Don’t dismiss them when you find something uncomfortable or an idea you disagree with. Don’t throw out your ‘what abouts.’ Don’t throw up your own offenses—you being offended about the tone of the conversation or an accusation or a metaphor you don’t like pale in comparison to the real injustices the black community face on a regular basis.
This is hard work we have to do right now. I’m amazed at some of the progress we’ve already made—arrests, charges, national protest, etc.—but we have a long, long way to go.
As Ibram X. Kendi says in his book How to Be an Anti-Racist (a hard, challenging read), “There is no neutrality in the racism struggle.”
Or if Kendi is too “radical” for you, how about a fluffier source for the same idea:
“If you are neutral in situations of injustice, you have chosen the side of the oppressor. If an elephant has its foot on the tail of a mouse, and you say that you are neutral, the mouse will not appreciate your neutrality.” –Bishop Desmond Tutu
What a crap week. It’s bad enough dealing with a pandemic and all the stress and worry that entails. Then police violence and the murder of George Floyd. Then tear gas and more violence and more death and Minneapolis burning. I don’t have the words.
(Speaking of words, people like to quote Martin Luther King Jr. about non-violence, but he also spoke about riots. Some context on those comments is especially helpful.)
Since I don’t have words, two songs come to mind this week.
Let the People Be Free
The first is a protest song by Jayanthi Kyle called “Hand in Hand.” It was written in 2014 and, because of course, the lyrics are still quite relevant:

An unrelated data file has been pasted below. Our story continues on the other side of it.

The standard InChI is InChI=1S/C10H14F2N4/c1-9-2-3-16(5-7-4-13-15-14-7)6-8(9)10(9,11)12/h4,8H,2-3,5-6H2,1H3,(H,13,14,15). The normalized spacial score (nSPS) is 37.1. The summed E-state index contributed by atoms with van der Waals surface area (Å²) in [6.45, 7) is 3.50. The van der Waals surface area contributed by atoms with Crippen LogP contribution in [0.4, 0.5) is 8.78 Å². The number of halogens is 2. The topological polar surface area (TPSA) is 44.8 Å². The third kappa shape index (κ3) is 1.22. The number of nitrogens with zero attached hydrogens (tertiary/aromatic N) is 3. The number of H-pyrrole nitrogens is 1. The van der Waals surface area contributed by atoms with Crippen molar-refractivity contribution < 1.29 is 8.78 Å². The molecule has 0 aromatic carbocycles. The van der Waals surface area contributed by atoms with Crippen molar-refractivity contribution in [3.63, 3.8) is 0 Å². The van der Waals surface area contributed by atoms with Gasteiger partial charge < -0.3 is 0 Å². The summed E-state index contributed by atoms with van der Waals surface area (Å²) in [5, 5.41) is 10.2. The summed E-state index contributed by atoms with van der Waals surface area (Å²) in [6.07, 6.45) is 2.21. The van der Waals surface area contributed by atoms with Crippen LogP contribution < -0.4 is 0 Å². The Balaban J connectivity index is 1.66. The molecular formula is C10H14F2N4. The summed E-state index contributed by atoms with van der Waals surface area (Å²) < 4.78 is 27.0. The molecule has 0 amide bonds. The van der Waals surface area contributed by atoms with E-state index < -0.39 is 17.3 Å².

The day’s gonna come when I won’t march no more But while my sister ain’t equal & my brother can’t breathe Hand and hand with my family, we will fill these streets …
Mr. Policeman I can’t breathe Lay down your weapons and your badges and listen to me
Jayanthi is also in a chorus group called Give Get Sistet that’s pretty amazing. Nobody is doing performances right now, cuz pandemic, but they’d be an ideal group to bring in right now.
The other song I thought of was Ben Kyle’s “Minneapolis.” The lyrics aren’t nearly as applicable, but the mournful “Oh, Minneapolis” captures about how it felt this morning to see images of the city smoldering.
O Minneapolis, I saw you and Saint Paul kiss Neath the moonlight in a Mississippi mist Never saw a thing as beautiful as this Oh Minneapolis
Rain down, purple rain (I wanna hear the sound) I wanna feel the royal rain on me I wanna feel the holy water running like a holy stream I wanna be baptized in the city in the Mississippi
A work-at-home dad wrestles with faith, social justice & story.